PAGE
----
met during the great offensive, but uttered
not a single word about it, or about its meaning
for the world, that gave me the feeling that
the party has become too attached to Roosevelt,
almost too fond of him, almost as if it makes
its living from him. It hates to give its little
burden up, in a world ringing with the chal-
lenge to constructive enterprises and new en-
deavors.
(Copyright, 1945, New York Post Syndicate)

Nurses Object
S a member of the nursing pro-
fession, I think my expression of
protest against the bandying around
that, is being. handed this group of
professional personnel deserves a
hearing.
When a minister entreats with
his flock to contact all of their
nurse friends in order to awaken
these nurses to their moral duty
of enlisting in the army, not only
does it make the intellectual func-
tioning of that individual question-
able, but it decidedly casts asper-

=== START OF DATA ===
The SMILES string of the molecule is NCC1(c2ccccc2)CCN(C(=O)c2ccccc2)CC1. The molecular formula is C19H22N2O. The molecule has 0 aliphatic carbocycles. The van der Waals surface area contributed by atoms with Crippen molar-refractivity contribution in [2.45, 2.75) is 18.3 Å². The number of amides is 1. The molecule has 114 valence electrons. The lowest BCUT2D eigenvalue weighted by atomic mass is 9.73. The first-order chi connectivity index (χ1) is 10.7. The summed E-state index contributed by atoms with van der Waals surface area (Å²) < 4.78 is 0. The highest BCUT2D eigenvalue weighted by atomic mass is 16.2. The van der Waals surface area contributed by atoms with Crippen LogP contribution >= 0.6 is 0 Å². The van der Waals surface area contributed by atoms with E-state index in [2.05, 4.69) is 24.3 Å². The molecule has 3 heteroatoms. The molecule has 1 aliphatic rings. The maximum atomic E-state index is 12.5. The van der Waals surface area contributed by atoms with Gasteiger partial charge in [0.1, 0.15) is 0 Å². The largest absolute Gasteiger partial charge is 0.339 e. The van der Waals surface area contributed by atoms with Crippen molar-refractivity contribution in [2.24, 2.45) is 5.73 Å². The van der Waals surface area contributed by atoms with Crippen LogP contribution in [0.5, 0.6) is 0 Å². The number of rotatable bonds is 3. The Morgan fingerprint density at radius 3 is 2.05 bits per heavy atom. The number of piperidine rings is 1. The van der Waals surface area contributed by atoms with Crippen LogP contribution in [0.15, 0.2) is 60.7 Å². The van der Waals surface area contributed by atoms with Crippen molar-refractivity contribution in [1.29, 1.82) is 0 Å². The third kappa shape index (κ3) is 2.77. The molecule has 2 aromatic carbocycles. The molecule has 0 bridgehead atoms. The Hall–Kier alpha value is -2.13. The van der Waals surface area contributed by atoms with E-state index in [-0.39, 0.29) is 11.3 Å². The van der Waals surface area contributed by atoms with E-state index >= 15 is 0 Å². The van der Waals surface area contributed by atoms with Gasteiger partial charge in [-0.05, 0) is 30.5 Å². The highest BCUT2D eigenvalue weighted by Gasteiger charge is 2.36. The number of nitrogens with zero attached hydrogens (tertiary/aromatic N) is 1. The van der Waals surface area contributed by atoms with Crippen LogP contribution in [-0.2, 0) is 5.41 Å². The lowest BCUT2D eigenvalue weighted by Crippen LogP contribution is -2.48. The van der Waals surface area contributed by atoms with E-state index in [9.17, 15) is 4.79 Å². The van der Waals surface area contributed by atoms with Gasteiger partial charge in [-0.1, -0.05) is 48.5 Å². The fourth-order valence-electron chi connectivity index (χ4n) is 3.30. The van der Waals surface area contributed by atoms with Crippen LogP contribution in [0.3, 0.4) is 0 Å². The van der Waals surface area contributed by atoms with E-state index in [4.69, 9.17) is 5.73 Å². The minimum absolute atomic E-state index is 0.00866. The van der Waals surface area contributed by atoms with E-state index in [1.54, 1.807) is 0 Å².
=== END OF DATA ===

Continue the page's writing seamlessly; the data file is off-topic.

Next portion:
sions upon any congregation. When
such a message is allowed to go out
over the air under the guise of a
"recruitment effort," it promotes an
antagonism that hinders rather
than stimulates action.
This crucial army and navy nurs-
ing shortage has been of relatively,
short standing, and I feel that it was
not until the President's recent re-
port on the state of the nation, that
the critical need for nurses was
brought out. It has not been the
threat of a draft that has filled the
nurse recruiting offices these past two!
weeks. It has been the nurses' re-
sponse to a known need-this re-I
sponse activated by an inherent rec-
ognition of moral duty!
Public opinion and public pressure
can only be successfully utilized if
well directed. Disastrous results are
bound to occur when hysteria is at1
the basis of action. Clear thinking
is essential in working out the best
program. whereby nurses will be ac-
cepted or assigned for military or
home front duty in accordance with
the greatest contribution they can!
make by reason of background and
experience.
To strip hospitals of essential per-
sonnel or to strip the community of
those nurses who are leaders in the
fight against disease, will cause a set-
back equal to any major military
defeat.
We must get the nurses needed
for military service! But let us
use the far-sighted method and
curb these "childish recruiting ef-
forts" that out of ignorance can
precipitate a major defeat .
-Patricia Chut
Van1 usen . .

i-
KEEP MOVING
ANN FAGAN GINGER

YOU can depend upon it: when the
Southern Democrats and conser-
vative Republicans say Henry A. Wal-